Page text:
anti-graffiti and urban scars

The notion that a graffiti artist allows the space within which it is contained to define the scale and form of their letters is easily identifiable in the practice of many artists. The limits of space and the limits of their bodies are often cited in texts as these are typically art history constructs which allow academics to place graffiti neatly into some skewed western tradition, thus increase its acceptance as an art form as one which may be part of a contemporary discourse. Scouring the early entries od Momo’s blog led to an introduction to Fred Radtke, who seems to have considerable notoriety in the US as a vigilante graffiti remover. Unsanctioned, but tolerated, Radtke will answer calls from the public and paint over graffiti using his trademark grey paint, he is commonly referred to as the Grey Ghost. He is not consistent in his chosen tone of grey and an extended ‘dialogue’ on the same wall over several months between Radtke and his opponents can result in some interesting abstract compositions. The irony that exists here is that Radtke does not distinguish between illegal and legal graffiti and has landed himself with a $20,000 fine after controversially painting over an officially sanctioned ‘artwork’ by UK pretender Banksy. The ‘pieces’ themselves have a minor discourse with urban space, the morals and politics surrounding the activity are impassioned, but incidental to the accidental emergence of anti-art-art.

re_map does not condone the work of Banksy in any way shape or form.

Images are from various Flickr accounts.

Abstract Motion No.1

Abstract Motion No.2

The solution, the problem, neither or both?

isolative urbanism: an ecology of control

Image by Will Riley exploring notion of BAE Systems as local authority

Friday 9th October 2009 saw the official book launch of Isolative Urbanism: an ecology of control, co-edited by Richard Brook and Nick Dunn. The book is the first published research output from the [Re_Map] unit and the essays collected together are concerned with the relationship between urban conditions and space, public and private. In particular, the book has a primary focus on how the ownership of space is demarcated, enclosed, implied and enforced. This situation is heightened and accentuated in the context of a town with a singular economic force, particularly when said force is the manufacturer of military hardware. As the essays establish a general view of their focus, they also make explicit the manner in which their area of study may be considered in the context of Barrow in Furness.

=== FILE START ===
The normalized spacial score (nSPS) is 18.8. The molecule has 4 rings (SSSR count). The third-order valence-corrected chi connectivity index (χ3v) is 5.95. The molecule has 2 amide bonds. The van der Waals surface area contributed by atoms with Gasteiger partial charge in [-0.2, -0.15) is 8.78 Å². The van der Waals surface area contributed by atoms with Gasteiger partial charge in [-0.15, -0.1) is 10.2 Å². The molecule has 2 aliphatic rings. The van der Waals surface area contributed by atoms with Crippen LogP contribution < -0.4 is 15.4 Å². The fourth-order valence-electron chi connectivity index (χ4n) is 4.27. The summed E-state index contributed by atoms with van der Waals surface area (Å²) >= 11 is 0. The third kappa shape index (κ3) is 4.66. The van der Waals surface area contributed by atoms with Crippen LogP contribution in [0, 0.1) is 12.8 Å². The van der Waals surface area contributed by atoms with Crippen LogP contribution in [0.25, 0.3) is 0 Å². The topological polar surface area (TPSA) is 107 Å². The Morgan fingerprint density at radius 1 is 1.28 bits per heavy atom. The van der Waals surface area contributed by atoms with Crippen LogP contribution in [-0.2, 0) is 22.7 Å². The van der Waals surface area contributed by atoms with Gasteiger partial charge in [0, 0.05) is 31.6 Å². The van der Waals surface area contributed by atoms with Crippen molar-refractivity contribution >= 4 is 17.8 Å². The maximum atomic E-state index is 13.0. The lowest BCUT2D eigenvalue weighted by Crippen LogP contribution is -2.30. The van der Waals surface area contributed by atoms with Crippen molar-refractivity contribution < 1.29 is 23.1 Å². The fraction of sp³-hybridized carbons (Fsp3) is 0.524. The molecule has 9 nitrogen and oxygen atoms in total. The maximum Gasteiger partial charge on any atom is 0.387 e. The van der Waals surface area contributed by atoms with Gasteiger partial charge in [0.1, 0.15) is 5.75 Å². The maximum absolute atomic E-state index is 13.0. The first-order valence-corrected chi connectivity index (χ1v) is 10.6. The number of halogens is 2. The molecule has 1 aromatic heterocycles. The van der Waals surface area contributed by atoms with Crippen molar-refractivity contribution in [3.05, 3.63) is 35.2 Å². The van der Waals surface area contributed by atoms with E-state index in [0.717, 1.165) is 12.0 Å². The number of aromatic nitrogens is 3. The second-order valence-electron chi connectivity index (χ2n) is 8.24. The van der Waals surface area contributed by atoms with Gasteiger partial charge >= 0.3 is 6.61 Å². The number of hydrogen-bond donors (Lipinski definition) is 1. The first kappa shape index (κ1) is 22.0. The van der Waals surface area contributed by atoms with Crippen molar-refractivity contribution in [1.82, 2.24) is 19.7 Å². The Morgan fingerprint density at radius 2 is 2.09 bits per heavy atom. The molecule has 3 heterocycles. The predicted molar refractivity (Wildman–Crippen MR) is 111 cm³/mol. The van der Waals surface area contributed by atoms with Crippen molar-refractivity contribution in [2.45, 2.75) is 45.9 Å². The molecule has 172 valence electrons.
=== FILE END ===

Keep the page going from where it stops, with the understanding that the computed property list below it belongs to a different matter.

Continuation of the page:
Increasingly the design of (public) space is concerned with the control of that space, its visual permeability, its surveillance and the capacity for crowd control. It is the proximity of digital and real space that is testing these realities and challenging the convention of behavioural patterns. The question of what constitutes community, networked and residual space is of concern here as are devices of appropriation, enclosure, severance, fragmentation, and cultural identification of space. With this in mind, the essays gathered here seek to address the various mechanisms of control within contemporary urban conditions in relation to three key areas of discourse: Policy, Utopia and Globalisation.

Reactive policy development, that attempts to define spatial configurations and legislate for functions within designated systems, is instrumental in the negotiation of boundaries between physical and socio-economic territories. The first section of this book therefore concerns itself with the future development of policy, typically establishing a framework within which the extremities of political governance can be tested in relation to various scenarios. The question of what may constitute the future of urbanism is often inseparable from the concept of utopia, against which the radical reorganisations of extant conditions are investigated and evaluated. This builds upon a basis of policy and as such the second section of this book relates to research wherein the focus is to apply idealised regulatory systems to analyse emergent or enhanced strategies for urban space. Beyond these immediate contextual relationships are the connections to a wider environment whether physical, economic or social. It is the identification of potentially lucrative integration with a globalised market, and the corresponding repositioning of Barrow-in-Furness in relation to this, that underpins the third and final section of the book. The generation and adaptation of new and existing industries that may assure the future of the town is developed through a range of research methods and synthesised to address the problems of isolative urbanism.

debranding the city

During a recent research trip to New York the authors were made aware of a project which sought to reclaim some of the visual public domain. On 25 April 2009, 30 participants whitewashed nearly 120 street level billboards in broad daylight. These were subsequently used as blank canvases for artists and members of the public to produce public rather than corporate messages. In total the advertisements covered approximately 29,450 square feet of the public environment.  The map below illustrates the  illegal or unpermitted NPA City Outdoor locations located in Lower Manhattan. The question of what constitutes spatial demarcation and legal activity is further raised by this type of intervention.

These are the results:
-Yellow locations were were not a part of this project
-Blue dots indicate locations that were painted white
-Red dots indicate locations that recieved artwork

More images of the individual works can be found here.